You don’t buy a car from Alfa Romeo with your head, you buy one because they excite you and they look great and you want something a little alternative. But the problem is, for me at least, Alfas of recent years haven’t been that exciting.
Which partly explains why I was sceptical of the 4C. Yes, a carbonfibre tub sounds very cool, but look at those lights. It’s a little overdesigned, a bit try-hard. And who in their right mind would spend £45,000 on one when you can bag a Porsche Cayman for less?
But then I saw one in the metal for the first time. It was parked in our car park, surrounded by absolutely massive, er, Ford Ka and the like (for a modern car, it’s tiny). It looked cool – kinda futuristic, but begging to be jumped in and taken for a spin.
I didn’t, but I did jump in the passenger seat for a blast with Sean.
First thoughts are that the interior is very different to the Porsche’s – more like a Lotus, really. You get the impression that Alfa blew its budget on the chassis, and the interior was a bit of an afterthought. You sit low – like, really, really low. And as Sean started it up, an elderly lady in the next town had a heart attack.
Sorry about that, dear. You see, our car was fitted with the optional £3,000 racing pack with adds a sports exhaust, a stiffer suspension, bigger alloys and an annoying (Sean tells me) sports steering wheel. And the bark of the exhaust is fierce. It’s a bit chav, very un-Harpenden and would no doubt get a little annoying on long journeys. But for a weekend blast, it adds to the specialness.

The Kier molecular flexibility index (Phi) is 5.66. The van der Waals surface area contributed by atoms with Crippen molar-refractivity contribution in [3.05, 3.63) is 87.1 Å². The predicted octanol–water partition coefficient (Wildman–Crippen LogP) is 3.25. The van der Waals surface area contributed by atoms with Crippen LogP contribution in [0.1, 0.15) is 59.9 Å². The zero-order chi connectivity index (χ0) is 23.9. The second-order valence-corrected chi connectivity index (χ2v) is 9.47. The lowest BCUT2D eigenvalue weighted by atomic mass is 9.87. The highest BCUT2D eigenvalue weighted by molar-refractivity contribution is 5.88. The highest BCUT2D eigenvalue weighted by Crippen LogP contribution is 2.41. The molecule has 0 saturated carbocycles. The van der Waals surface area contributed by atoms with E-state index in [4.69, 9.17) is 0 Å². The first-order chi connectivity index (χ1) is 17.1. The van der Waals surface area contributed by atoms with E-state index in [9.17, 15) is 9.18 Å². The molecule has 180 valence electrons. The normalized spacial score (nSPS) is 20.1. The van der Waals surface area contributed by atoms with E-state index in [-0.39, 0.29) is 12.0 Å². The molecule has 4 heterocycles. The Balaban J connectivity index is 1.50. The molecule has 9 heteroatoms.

‘Special and immense’
Special is what this car does well. There are very few cars out there for £45,000 that would put as big of a smile on your face as this thing. For a start, the acceleration is immense. At 4.5 seconds to 62mph, it’s over a second quicker than a Cayman – and quicker even than a Cayman S. And sitting as low to the ground as you do, in such a basic cabin, boy do you feel it.
What I really like about this car is the engine. It’s got a 1.75-litre turbocharged motor – that’s tiny, considering its power output of 240hp. Combined with a dry weight of 895kg it’ll apparently return 41.5mpg and emit just 157g/km CO2. But these figures aren’t what important – it’s the fact that you can get so much excitement from such a small, efficient engine. It’s cars like this that are the future for people who like driving, I reckon.
Would I buy one? Well, as a weekend toy it’s certainly more exciting than a Cayman. And if I did buy one, I’d be very happy with my decision – something I don’t think I could say about any other Alfa Romeo. But there’s one issue: the Lotus Elise. You can buy an S for £37,150 – a good chunk less than the Alfa, and it’s practically as quick.